2011 Taxes: IRS Liens Nightmare -- Know Your Rights Before the Deadline
IRS liens up 28 percent since last year; rise creating errors, says advocate.
What she paid: a $3,400 debt. She says she has the paperwork to prove it, but the IRS disagreed and filed a tax lien against her. The IRS even withdrew $5,500 for the original $3,400 plus interest over nine months from her bank account.
"I'm like, 'Why are you garnishing my account? You have the money. In fact, you have it twice,'" Bindbeutel said. "[But] nobody can find the money."
"If you do not know your rights, it can feel like you are being run over," said Nina Olson, at the Taxpayer Advocate Service, a government agency that helps taxpayers when they face problems with the IRS.
Last year, the advocacy service handled 300,000 cases of taxpayers who had an unhappy experience with the IRS. Although Olson's agency examined Bindbeutel's case and said she was right, the IRS has yet to pay her back.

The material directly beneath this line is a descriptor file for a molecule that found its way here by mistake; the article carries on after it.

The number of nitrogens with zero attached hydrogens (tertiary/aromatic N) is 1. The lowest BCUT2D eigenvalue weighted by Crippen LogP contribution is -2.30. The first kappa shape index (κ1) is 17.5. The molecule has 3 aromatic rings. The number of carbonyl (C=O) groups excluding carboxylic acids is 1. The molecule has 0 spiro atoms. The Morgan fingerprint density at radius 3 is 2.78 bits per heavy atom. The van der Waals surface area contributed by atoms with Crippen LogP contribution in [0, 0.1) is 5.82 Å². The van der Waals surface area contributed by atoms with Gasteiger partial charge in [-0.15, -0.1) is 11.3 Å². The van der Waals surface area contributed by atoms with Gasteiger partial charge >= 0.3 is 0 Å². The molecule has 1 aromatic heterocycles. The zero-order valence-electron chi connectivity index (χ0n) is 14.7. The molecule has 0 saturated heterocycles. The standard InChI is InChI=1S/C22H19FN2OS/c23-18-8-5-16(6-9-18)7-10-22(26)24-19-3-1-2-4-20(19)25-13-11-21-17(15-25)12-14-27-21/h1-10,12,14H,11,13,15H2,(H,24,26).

Bindbeutel said that an IRS agent came to her house twice looking for a payment -- once before removing funds from her bank account and then afterward. The second time, the IRS wanted $7,000 to cover the original debt and additional interest and penalties.
"The harassment wouldn't stop," Bindbeutel said. "They kept calling me. They'd show up at my house. They would send letters saying I owe money."
Her tax lawyer, Paul Spizzirris, said that the IRS acted more like a bully than a government agency, and that its heavy-handed tactics caused real harm.
"They're a bully," he said. "The IRS is a bully. ... Pushing around a young ... mom trying to make her way in a recession with a small business and one employee, which is her."